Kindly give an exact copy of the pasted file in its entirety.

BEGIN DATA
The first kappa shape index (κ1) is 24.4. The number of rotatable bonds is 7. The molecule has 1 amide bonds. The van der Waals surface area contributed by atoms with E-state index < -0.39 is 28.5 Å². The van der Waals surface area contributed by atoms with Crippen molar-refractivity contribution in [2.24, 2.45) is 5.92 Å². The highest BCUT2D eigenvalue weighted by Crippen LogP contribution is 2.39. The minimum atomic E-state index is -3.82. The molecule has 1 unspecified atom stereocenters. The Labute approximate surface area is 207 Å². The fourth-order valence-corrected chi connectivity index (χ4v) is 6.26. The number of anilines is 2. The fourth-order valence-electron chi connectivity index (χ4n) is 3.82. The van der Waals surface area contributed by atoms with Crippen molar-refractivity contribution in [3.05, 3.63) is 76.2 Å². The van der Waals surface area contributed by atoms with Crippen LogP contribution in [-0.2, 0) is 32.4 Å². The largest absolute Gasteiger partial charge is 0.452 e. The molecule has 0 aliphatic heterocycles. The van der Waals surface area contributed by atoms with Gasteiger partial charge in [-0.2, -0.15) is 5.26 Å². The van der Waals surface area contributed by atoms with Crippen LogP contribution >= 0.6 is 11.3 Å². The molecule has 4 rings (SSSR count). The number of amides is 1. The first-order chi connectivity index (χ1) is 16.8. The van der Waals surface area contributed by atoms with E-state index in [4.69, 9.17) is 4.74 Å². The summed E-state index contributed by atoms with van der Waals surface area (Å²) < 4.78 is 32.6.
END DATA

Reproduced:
The first kappa shape index (κ1) is 24.4. The number of rotatable bonds is 7. The molecule has 1 amide bonds. The van der Waals surface area contributed by atoms with E-state index < -0.39 is 28.5 Å². The van der Waals surface area contributed by atoms with Crippen molar-refractivity contribution in [2.24, 2.45) is 5.92 Å². The highest BCUT2D eigenvalue weighted by Crippen LogP contribution is 2.39. The minimum atomic E-state index is -3.82. The molecule has 1 unspecified atom stereocenters. The Labute approximate surface area is 207 Å². The fourth-order valence-corrected chi connectivity index (χ4v) is 6.26. The number of anilines is 2. The fourth-order valence-electron chi connectivity index (χ4n) is 3.82. The van der Waals surface area contributed by atoms with Crippen molar-refractivity contribution in [3.05, 3.63) is 76.2 Å². The van der Waals surface area contributed by atoms with Crippen LogP contribution in [-0.2, 0) is 32.4 Å². The largest absolute Gasteiger partial charge is 0.452 e. The molecule has 0 aliphatic heterocycles. The van der Waals surface area contributed by atoms with Gasteiger partial charge in [-0.2, -0.15) is 5.26 Å². The van der Waals surface area contributed by atoms with Crippen LogP contribution >= 0.6 is 11.3 Å². The molecule has 4 rings (SSSR count). The number of amides is 1. The first-order chi connectivity index (χ1) is 16.8. The van der Waals surface area contributed by atoms with E-state index in [4.69, 9.17) is 4.74 Å². The summed E-state index contributed by atoms with van der Waals surface area (Å²) < 4.78 is 32.6.